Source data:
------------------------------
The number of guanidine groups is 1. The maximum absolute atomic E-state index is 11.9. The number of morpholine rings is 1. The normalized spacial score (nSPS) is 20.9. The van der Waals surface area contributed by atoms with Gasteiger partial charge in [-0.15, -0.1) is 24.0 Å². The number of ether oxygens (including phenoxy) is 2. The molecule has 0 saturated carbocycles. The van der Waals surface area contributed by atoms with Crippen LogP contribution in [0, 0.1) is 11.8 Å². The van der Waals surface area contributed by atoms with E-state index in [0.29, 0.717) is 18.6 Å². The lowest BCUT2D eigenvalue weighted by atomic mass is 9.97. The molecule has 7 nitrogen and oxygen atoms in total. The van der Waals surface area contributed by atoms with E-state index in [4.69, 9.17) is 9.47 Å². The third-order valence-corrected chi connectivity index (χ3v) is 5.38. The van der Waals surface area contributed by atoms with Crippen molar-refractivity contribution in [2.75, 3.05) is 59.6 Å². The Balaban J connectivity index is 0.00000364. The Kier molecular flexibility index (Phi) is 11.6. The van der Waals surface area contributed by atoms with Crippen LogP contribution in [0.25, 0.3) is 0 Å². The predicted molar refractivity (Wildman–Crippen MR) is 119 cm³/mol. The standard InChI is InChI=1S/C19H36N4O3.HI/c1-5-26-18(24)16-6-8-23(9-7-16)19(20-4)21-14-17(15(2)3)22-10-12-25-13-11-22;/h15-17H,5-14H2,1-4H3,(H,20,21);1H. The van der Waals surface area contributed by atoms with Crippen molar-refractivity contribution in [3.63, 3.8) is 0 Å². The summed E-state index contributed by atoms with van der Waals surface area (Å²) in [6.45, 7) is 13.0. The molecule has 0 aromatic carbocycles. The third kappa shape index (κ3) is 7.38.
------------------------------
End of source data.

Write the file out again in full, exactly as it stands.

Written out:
The number of guanidine groups is 1. The maximum absolute atomic E-state index is 11.9. The number of morpholine rings is 1. The normalized spacial score (nSPS) is 20.9. The van der Waals surface area contributed by atoms with Gasteiger partial charge in [-0.15, -0.1) is 24.0 Å². The number of ether oxygens (including phenoxy) is 2. The molecule has 0 saturated carbocycles. The van der Waals surface area contributed by atoms with Crippen LogP contribution in [0, 0.1) is 11.8 Å². The van der Waals surface area contributed by atoms with E-state index in [0.29, 0.717) is 18.6 Å². The lowest BCUT2D eigenvalue weighted by atomic mass is 9.97. The molecule has 7 nitrogen and oxygen atoms in total. The van der Waals surface area contributed by atoms with E-state index in [4.69, 9.17) is 9.47 Å². The third-order valence-corrected chi connectivity index (χ3v) is 5.38. The van der Waals surface area contributed by atoms with Crippen molar-refractivity contribution in [2.75, 3.05) is 59.6 Å². The Balaban J connectivity index is 0.00000364. The Kier molecular flexibility index (Phi) is 11.6. The van der Waals surface area contributed by atoms with Crippen LogP contribution in [0.25, 0.3) is 0 Å². The predicted molar refractivity (Wildman–Crippen MR) is 119 cm³/mol. The standard InChI is InChI=1S/C19H36N4O3.HI/c1-5-26-18(24)16-6-8-23(9-7-16)19(20-4)21-14-17(15(2)3)22-10-12-25-13-11-22;/h15-17H,5-14H2,1-4H3,(H,20,21);1H. The van der Waals surface area contributed by atoms with Crippen molar-refractivity contribution in [3.63, 3.8) is 0 Å². The summed E-state index contributed by atoms with van der Waals surface area (Å²) in [6.45, 7) is 13.0. The molecule has 0 aromatic carbocycles. The third kappa shape index (κ3) is 7.38.